[KS] dropping McCune-Reischauer for 20th/21st c. personal names

Frank Hoffmann hoffmann at fas.harvard.edu
Thu Dec 13 01:53:19 EST 2001

Some get easily aroused, others just look shamefully away when the 
topic comes up: The McCune-Reischauer System (hereafter McR System). 
Please relax, I am not trying to force a revival of this theme ... 
we¹ve all had it, and enough of it. No macho talk and no 
revolutionary outbursts either -- rather a specific proposal, or 
maybe more of a declaration.

The South Korean governments have more than once missed the chance to 
come up with any binding regulation (for her citizens) to follow any 
transcription system for personal names -- as is the case in Japan 
and China (both Taiwan and the PRC). Do we care? Well, it makes life 
just a bit more complicated for everyone. I believe that until 
recently most East Asian Studies scholars have applied the McR System 
to all personal names, allowing just a few exceptions (Syngman Rhee, 
Daewoo, etc.). Recently, I read a short German text about 20th 
century art ... now forgot where ... but the author did painstakingly 
follow the McR System with all the personal names. All was so right, 
so very correct, it felt really wrong. Why? Because the text 
summarized post-liberation Korean art. Nam June Paik or Lee Ufan or 
Kim Tschang-yeul were not exactly well-known by the general art 
interested public in 1970? But they are in 2001, at least much more 
so than in 1970. Things have changed. You will probably agree that it 
would be wrong to speak of ³Paek Nam-jun² as he is a U.S. citizen,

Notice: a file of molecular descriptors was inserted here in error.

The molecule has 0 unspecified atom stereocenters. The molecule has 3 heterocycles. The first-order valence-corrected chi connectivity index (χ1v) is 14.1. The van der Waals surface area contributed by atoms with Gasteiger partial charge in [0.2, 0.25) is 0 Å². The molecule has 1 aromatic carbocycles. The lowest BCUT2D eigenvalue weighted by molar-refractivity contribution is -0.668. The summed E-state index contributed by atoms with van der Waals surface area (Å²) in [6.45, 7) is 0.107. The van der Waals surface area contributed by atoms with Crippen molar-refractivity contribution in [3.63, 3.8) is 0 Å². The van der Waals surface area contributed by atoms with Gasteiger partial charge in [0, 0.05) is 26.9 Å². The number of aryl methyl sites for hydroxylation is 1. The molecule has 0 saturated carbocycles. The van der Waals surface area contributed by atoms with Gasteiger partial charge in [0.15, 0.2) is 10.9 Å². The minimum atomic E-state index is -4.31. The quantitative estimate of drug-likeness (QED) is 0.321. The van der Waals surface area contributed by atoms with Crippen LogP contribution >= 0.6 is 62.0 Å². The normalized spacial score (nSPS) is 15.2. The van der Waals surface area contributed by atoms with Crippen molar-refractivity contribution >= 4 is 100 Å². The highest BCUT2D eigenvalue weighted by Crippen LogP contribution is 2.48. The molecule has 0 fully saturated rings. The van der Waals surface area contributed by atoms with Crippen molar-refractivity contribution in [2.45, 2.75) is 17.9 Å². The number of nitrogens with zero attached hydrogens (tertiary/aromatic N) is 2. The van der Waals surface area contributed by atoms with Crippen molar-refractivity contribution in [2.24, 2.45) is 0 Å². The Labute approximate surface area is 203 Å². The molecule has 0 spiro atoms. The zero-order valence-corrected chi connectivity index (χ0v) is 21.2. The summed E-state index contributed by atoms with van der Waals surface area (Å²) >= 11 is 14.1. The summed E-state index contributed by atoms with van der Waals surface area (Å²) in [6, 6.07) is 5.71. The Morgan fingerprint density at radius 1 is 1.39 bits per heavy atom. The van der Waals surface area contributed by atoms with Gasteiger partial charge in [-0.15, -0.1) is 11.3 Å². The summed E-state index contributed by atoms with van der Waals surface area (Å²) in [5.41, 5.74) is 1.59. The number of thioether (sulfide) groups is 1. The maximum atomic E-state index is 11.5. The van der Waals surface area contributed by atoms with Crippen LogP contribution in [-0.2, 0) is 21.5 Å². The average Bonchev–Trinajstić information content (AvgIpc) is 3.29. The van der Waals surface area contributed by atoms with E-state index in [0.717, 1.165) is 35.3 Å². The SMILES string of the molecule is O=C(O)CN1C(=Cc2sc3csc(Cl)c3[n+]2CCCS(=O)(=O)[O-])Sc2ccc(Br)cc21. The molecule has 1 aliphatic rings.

but it becomes more complicated with Lee Ufan as he was active in 
Japan, and it becomes a real issue with someone like Kim Tschang-yeul 
[Kim Ch¹ang-nyôl] who was active in Europe as well as in Korea. Who 
knows -- even IN Korea -- what Nikki S. Lee¹s Korean name is? I saw 
that for the first time two weeks ago in a New York Times article 
about her (12/02/01, Sect. 9, p. 1); the South Korean press just 
speaks about ³Nikki Lee² (that is, the KOREAN language press). Last 
time I saw her she was here on a tourist visa, although the NYT 
introduces her as ³a New York artist born in South Korea.² In short, 
in our age of globalization so many Korean personalities are known by 
a self-chosen rendering of their names that it will not be helpful to 
refer to them using the McCune-Reischauer transcription (nor the new 
SK government system).

I suggest therefore to draw a line in August 1945 (liberation of 
Korea) and to make all transcriptions of personal names from that 
point on a judgment call -- using McCune-Reischauer if you feel the 
person you are mentioning is not very well known by his/her name in 
the West, and using that person¹s own choice of naming/transcription 
if that version seems to be known in the West. To be sure, there are 
quite a number of Korean personalities who use/d their own romanized 
version of their name but are not known by these romanizations in the 
West. In such cases it makes more sense to use McCune-Reischauer.


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